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DAVID ALLEN, Attorney
ROSS PEROT JR, Defendant


Seattle Post-Intelligencer, November 17, 1993


Perot Jr. beats rap over a gun

By Gil Bailey
P-I Reporter

 

BURIEN—H. Ross Perot Jr., pleading forgetfulness, was acquitted yesterday in Southwest District Court of carrying a concealed weapon through a checkpoint at Seattle-Tacoma International Airport.

A six-member jury rendered the verdict after about 50 minutes of deliberation, although Perot, the son of the Texas billionaire and former presidential candidate, admitted on the witness stand that he had put the pistol in a carryall bag he had at the airport. The incident occurred in May.

His defense was simple: “I forgot.”

The jury bought it, according to foreman Rod Korsmo of Seattle.

He said the jury quickly decided that a “prudent man” would not knowingly carry a weapon through a check-point.

“The gun was out of sight, but not hidden, not conceiled,” Korsmo said.

In his instructions to the jury, District Court Judge Richard Thompson told jurors that Perot’s not knowing he had the weapon was a “complete defense” under the law.

The incident occurred during a business trip from Dallas to Philadelphia and then Seattle, the jury was told. Perot said he flew in a private plane to Philadelphia, clearing airport security there with the bag and weapon, then flew to Sea-Tac. He was leaving Seattle when the gun was found.

Perot, a land-developer with holdings around Fort Worth’s Alliance Airport and with interests in transportation, was pleased with the verdict.

“I like Seattle,” he said afterward, “I apologize to the people of Seattle for all the trouble.”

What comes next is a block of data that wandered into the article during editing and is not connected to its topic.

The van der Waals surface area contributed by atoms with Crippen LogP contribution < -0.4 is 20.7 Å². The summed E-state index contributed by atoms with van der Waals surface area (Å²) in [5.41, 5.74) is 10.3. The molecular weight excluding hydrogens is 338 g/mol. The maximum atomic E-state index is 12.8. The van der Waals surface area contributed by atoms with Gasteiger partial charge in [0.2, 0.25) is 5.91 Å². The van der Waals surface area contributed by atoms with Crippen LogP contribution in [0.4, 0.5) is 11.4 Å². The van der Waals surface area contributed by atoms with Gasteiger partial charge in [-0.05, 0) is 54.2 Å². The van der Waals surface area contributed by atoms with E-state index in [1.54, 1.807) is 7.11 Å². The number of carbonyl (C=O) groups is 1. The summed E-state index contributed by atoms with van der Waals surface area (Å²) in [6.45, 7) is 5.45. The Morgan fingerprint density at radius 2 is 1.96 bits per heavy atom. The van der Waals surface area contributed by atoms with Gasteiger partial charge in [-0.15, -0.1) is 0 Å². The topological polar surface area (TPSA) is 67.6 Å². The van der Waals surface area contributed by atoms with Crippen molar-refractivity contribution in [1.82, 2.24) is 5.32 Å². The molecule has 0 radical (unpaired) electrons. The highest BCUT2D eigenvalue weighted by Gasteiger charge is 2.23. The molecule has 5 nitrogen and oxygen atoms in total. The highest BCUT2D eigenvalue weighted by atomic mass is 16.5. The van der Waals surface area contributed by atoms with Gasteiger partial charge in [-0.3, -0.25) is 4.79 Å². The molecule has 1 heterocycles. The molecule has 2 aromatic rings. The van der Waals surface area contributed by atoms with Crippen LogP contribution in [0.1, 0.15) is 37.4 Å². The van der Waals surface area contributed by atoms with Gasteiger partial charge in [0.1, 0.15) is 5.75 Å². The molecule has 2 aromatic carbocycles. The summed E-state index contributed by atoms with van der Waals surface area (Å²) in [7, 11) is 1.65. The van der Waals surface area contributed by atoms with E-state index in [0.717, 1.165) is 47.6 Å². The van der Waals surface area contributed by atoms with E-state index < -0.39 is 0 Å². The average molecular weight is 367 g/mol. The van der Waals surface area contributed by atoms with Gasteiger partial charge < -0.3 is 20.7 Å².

On the stand, Perot explained how the fully loaded black Walther .380-caliber automatic pistol got in his bag.

The gun had been in his office because of threats to him and his family, Perot said. He tossed it into the bag to take it home to clean, he said.

Then, he forgot that the weapon was there when he packed the bag with his business papers the morning of his trip.

Perot also placed a cellular phone, spare batteries and a recharger in the same pocket of bag. He said he did not realize that the gun was there until it was detected by an X-ray machine at Sea-Tac May 28.

“I was surprised and embarrassed,” said Perot, a former Air Force pilot who frequently deals with the Federal Aviation Administration. He also noted that he travels under an assumed name, uses off-duty police for security when required and does not need a gun on trips.

“The last thing he would want to do is to bring shame to the Perot family name,” said his attorney, David Allen.  Allen said Perot never would have knowingly taken the weapon through the airport check-point.

Tod Bergstrom, deputy prosecutor, pointed out that Perot had admitted placing the gun in the bag and had conceded that he does not have a King County concealed weapons permit.

He compared Perot to a teenager who had been told he could not use the family car but did so anyway. Then, when caught, pleads “I forgot.”

“Mr. Perot simply did something stupid. There was no motive,” Bergstrom told the jury.

But Bergstrom said the prosecution would not have asked for a maximum sentence – 90 days in jail and a $1,000 fine – if Perot had been found guilty.

“He is not exactly a threat to the community,” Bergstrom said.

Click here for link to the story online.



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